As the Voice of America moves to become a multi-media operation, VOA?s broadcasters have also had to diversify their skills to encompass television and the Internet as well as radio. Today on New American Voices, in our occasional series of profiles of the men and women from many countries and cultures who work at VOA, you?ll meet Sandra Lemaire, long a radio personality in the Creole service and now one of VOA?s web desk editors.

When Voice of America decided to launch its Creole Service in 1986, Sandra Lemaire was the first person the service hired to work as a broadcaster in that language. The irony was that growing up in Haiti, she had been forbidden to speak Creole.

?At home we had to speak French, we couldn?t speak Creole because it was considered rude and that?s what you speak to your maids, etcetera. I heard my parents talking in it, but if I said something I was punished, so... I usually tried not to do that!?

Sandra Lemaire?s father was a popular radio and TV journalist in Port au Prince ? in fact, says Sandra, he was the dictator Papa Doc Duvalier?s favorite broadcaster. While this protected him from the wantonness of the authorities at the time, many of his friends and colleagues were not so lucky. Finally, when Sandra was four, her father could stand the killings and repression no longer, and decided to leave the country with his family for the United States. Nevertheless, Sandra retains only sunny memories of her childhood in Haiti.

?In Haiti it?s a big tradition on Sundays to be with the family, and have dinner, and go to the beach. So I remember going to the beach and driving through the countryside. It?s mountainous, so there?s rolling hills, and I remember looking out the window and seeing the people, and they were far away, so I thought they were little people, and that we were like giants

After emigrating to the U.S., Sandra Lemaire grew up in the suburbs of Washington, D.C., where her father found a job as a translator for the U.S. Information Agency, then VOA?s parent agency. When she was in her teens, Papa Doc?s son and successor, known as Baby Doc, appealed to her father to return to Haiti to head up a new national television station. In the end Mr. Lemaire consented and went, while the rest of the family stayed in Washington so that the children could continue their American education. Sandra visited her father in Haiti during school vacations.

?Every summer I?d go to visit him, and during the winter, and running the station and seeing how the station ran and everything I thought, oh, this I would really love to do. So that?s how I got interested in TV and radio.?

This interest led Ms Lemaire to major in journalism, along with French, in college. After graduation she landed a job with National Public Radio, where she had the opportunity to work with some of the foremost names in broadcast journalism. When the Voice of America advertised for bilingual journalists to staff its new Creole service, Ms Lemaire?s father encouraged her to apply, and even worked with her to hone her Creole language skills.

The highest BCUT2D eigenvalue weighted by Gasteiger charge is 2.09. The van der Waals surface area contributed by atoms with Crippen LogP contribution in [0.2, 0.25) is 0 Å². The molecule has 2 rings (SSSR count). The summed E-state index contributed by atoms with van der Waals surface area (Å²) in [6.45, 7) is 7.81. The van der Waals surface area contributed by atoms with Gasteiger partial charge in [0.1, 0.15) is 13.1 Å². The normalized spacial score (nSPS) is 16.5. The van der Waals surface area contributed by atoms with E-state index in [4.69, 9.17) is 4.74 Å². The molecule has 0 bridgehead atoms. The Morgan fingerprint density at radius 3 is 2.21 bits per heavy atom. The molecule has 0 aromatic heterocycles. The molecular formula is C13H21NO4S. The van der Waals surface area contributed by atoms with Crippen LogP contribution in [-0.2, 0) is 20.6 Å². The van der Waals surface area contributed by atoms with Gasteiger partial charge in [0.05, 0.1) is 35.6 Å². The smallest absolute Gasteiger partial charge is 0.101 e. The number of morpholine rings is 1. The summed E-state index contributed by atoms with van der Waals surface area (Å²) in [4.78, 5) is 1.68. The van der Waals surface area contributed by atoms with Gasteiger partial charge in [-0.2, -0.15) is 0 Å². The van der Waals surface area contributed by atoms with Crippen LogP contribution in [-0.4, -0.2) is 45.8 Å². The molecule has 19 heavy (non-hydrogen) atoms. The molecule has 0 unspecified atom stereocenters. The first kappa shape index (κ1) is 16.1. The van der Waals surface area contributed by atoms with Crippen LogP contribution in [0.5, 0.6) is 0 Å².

From the beginning, the Creole programs had a special style, characterized by a lively pace, original features like a weekly news round-up in verse, and distinctive radio personalities. One of these was Sandra Dominique, as she was known on the air.

?To open up the show I would say, ...Bonsoir...?" (She gives opening sentence in Creole ending with VOA jingle.)

Although ? or perhaps because ? there is a high illiteracy rate in Haiti, the audience response to VOA?s Creole-language programs was enthusiastic. The service received tons of mail, Sandra Lemaire says, and whenever she visited Haiti she was mobbed by fans and treated as a star. But she says the programs? purpose was a very serious one.

?Starting out, our mission was really to inform people about what was going on in Haiti, and about the government and what it was doing, about democracy and how it works, about health issues, about agricultural issues ? all kinds of information that could make them better citizens, could foster a better society.?

Despite her belief in the importance of the work she and the Creole service were doing, three years ago Sandra Lemaire decided that 15 years on the job were enough, and moved to the VOA?s web desk, which was just beginning operations. She says she wanted to do something different, and to work in the English language for a change.

?What I like most about working on the web desk now is that it gives you a really good perspective on what Voice of America does ? Because basically our task is to post the news that the news writers write and the correspondents, as well as the text of the features. We turn them into web articles and we add a different dimension by adding pictures to the text and adding an audio track. So because I have to read everything that people produce and then post it on the web, it gives me a really good idea of what we?re doing, and we?re doing tremendous things...?

In her spare time Sandra Lemaire is a sports enthusiast, and has taken up marathon running. She?s already participated in five marathons, and now on weekends and each evening after work, she trains intensively for her next big run -- this autumn, in the Chicago marathon.